The island of Lesvos has a long tradition in systematic olive tree cultivation which dates back from 17th – 18th century until today, and the exceptional quality of its olive oil is widely known.
Cultivation works begin every year in November and end in May. In the past, for the oil production that followed the olive harvesting, farmers used improvised olive mills made of two millstones occasionally rotating in parallel, or more often, vertically to the ground (in the form of “trapetum ”), powered by men or animals. Olive mills were first replaced by steam powered (end of 19th century) and later on (about mid-20th century) by electric powered olive presses (centrifuges) which have been used, in their modern version, until today. Private and cooperative olive presses operated all around the island, since oleiculture was developed in most of the regions. The regions of Gera, Plomari, Agiassos and Mandamados were well-known olive oil production centres, but generally this was also the case for all central and northeast Lesvos.
A great number of people worked in the old olive presses, since the olive oil production requirements were high. The main specialties involved were engineers and their apprentices (tsirakia), “stone workers” (petrades) that handled the “crushers”, that is the olive mills where the first crushing of the olives was made, porters for the olive and the oil transportation, stokers, “scriveners” (scales men), olive sheet (tsoupia) tiers, as well as non-specialised workers. Daily, they started working very early at about 5.30 in the morning until late at noon, and before the development of technology, many work accidents occurred.
In brief, the production process, concerning the steam powered olive presses, was the following: every producer carried his olives in sacks to the olive press, where the scales man weighed them. Then the olives were stored on lofts arranged in a row over the “millstones” of the “crusher”, in order not to be mixed up. The procedure for every producer was separate and it was repeated for each one according to his time of arrival at the olive press. The “stone workers” threw the olives in the millstones. The olive paste produced by this procedure, called hamouri, fell into square basins (hamourieres) under the millstones. These basins had partitions to keep in separate each producer’s paste. Then, a worker took out the olive paste with a big wooden porringer (like a ladle) from the basins and emptied it in a tank. The “tier” spread the paste on the olive sheets (tsoupia) with the porringer, made envelope like folds and tied them with a knot (using a rope incorporated in the olive sheets). As soon as the workman of the press with his assistant gathered about sixty to seventy olive sheets, they piled them up in the press (baski), the one over the other, with great precision so that nothing stuck out. The press consisted of a square surface like a plate with open brims, where the olive sheets were piled up. A device with movable bars compressed the olive sheets, and a mixture of oil with water (amouri) was produced and flowed into a small basin (polymi). It should be noted that during the whole procedure, from the stage of the crusher to the stage of the compression, the workers were continuously pouring warm water on the olive paste to facilitate the squeezing. After having finished with the press, they put this mixture in a special rectangular metal tank, where an expert workman had to separate the water from the oil. Initially, when the olive oil content in the mixture was high, they used a copper jug (mastra[m]pas), and when it became lower a large deep iron plate (gaїzdermas), until all the floating oil (as lighter) was gradually removed and stored in earthenware jars and more recently in tin pots. The remaining water flowed into a tank, under the small basin (polymi), and finally run outside the olive press. The separators were soon replaced by special centrifugal machines (in about the early 20th century) called “Laval’, after the name of the company that manufactured them (since 1890), “Alfa Laval” .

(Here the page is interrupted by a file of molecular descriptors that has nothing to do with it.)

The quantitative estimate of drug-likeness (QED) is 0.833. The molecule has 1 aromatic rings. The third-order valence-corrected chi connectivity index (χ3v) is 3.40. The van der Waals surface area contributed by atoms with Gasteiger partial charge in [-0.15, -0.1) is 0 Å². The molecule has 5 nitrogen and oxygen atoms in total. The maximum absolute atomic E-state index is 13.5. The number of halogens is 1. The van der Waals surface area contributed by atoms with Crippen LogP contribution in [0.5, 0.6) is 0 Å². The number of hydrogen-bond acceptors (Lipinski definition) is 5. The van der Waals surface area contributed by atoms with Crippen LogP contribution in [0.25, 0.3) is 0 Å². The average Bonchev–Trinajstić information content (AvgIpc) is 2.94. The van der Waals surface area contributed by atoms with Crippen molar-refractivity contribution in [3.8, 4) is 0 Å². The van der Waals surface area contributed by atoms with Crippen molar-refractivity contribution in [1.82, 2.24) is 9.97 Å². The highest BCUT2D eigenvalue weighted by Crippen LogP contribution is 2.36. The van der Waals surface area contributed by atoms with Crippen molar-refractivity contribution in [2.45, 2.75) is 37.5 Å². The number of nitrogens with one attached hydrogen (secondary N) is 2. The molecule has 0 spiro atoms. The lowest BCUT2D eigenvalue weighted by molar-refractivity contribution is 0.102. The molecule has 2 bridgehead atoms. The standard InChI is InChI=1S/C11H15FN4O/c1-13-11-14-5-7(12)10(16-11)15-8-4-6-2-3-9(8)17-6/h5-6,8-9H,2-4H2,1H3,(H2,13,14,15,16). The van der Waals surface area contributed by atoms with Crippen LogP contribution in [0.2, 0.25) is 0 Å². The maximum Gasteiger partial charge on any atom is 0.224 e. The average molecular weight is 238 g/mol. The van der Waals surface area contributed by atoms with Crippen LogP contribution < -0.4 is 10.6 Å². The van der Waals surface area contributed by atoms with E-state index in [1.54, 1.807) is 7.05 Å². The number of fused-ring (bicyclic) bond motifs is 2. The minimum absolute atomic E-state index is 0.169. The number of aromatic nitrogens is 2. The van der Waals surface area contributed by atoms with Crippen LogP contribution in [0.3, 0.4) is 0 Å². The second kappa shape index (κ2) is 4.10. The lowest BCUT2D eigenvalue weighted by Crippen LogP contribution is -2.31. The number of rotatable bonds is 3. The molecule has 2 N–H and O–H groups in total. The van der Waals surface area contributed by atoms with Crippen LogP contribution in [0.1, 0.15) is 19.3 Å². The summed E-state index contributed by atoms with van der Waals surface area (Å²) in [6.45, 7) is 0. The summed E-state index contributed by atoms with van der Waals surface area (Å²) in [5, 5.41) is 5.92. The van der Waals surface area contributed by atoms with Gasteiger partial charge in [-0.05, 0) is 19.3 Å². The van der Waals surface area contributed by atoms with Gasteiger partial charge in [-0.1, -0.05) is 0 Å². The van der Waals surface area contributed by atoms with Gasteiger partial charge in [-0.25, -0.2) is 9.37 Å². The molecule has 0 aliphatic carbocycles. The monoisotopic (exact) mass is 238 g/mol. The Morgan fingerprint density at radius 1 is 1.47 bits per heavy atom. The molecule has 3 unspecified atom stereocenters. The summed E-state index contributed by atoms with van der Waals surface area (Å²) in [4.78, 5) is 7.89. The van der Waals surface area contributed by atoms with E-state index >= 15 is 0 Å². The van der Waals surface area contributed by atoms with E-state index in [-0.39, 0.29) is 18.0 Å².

The modern (electric powered) olive presses have very low manpower requirements in comparison to the steam powered ones, since most of the production phases such as the press phase, are completed with automated equipment. A kind of “mixer” stirs the olive pulp and the tasks of workers have been limited to the supervision of the equipment operation.
- Interview with Anastasis Hatzigiannis [olive press worker], with the participation of Christos Glezellis and Asimakis Hatzigiannis (son of Anastasis, also worker in the olive press), in Agiassos, Lesvos, 28/07/2004
- S.A. Alexakis, Olive oil and its production, Mihalis Sideris Editions, Athens, 1998
- Dimitriou N., Folklore of Samos, Athens, 1986: 123-130
- A. Kiourellis, The production technology of olive oil in Lesvos during antiquity, Prefectural Administration of Lesvos